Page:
The rejuvenated Hurricane Ian finished crossing the Atlantic and made a third landfall (after Cuba and Florida) this afternoon as a category-1 storm. Landfall occurred near Georgetown, just up the coast from Charleston. The storm is still moving through the Carolinas now as a post-tropical storm, since it has lost its tropical characteristics as a warm-core storm, but it is still packing plenty of punch with windy conditions and flooding rains. Impacts due to some storm surge plus the strong winds (I’ve heard they were worse on the left side of the storm this time, which is unusual) were worst along the coast but flash floods and winds will continue to plague residents as it moves north. Eventually it will get caught up in the westerlies and head back out to the Atlantic as it dissipates. My son, who lives in Durham, NC, says they are without power and the Duke Energy website indicates that power outages are widespread in that part of North Carolina, although I am hopeful that they will be restored in the next few hours or sometime tomorrow at the worst. After Ian leaves, high pressure is expected to build back into the region, leading to mostly cool and dry conditions for the next week. Hopefully that will dry down the soil enough after Ian’s rain for farmers to get back out into the fields to harvest.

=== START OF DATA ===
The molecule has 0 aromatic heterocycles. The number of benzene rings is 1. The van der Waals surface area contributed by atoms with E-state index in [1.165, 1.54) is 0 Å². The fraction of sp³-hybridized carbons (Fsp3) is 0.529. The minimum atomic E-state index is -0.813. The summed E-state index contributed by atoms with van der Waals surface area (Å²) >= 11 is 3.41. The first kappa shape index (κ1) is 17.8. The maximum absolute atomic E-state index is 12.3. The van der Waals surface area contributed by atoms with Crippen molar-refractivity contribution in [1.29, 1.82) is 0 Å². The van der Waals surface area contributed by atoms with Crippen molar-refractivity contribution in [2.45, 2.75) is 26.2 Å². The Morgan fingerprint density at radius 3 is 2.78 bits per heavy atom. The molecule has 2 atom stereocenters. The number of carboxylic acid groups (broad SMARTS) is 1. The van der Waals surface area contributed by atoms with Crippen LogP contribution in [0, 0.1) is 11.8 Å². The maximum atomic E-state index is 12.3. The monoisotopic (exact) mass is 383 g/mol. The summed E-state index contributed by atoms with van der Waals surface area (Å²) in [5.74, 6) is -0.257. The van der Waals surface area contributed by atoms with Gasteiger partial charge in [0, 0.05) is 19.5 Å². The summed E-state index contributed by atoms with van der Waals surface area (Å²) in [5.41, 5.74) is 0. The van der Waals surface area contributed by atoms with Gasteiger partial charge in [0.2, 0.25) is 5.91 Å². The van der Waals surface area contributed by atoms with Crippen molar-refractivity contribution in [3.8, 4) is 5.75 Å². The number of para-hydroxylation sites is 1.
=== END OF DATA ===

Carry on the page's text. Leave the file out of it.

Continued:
Meanwhile, the next area of interest has moved off the coast of Africa and has a 70 percent chance of becoming a named storm in the next five days. At this point, we don’t know where it is likely to go, but all eyes will be watching it.

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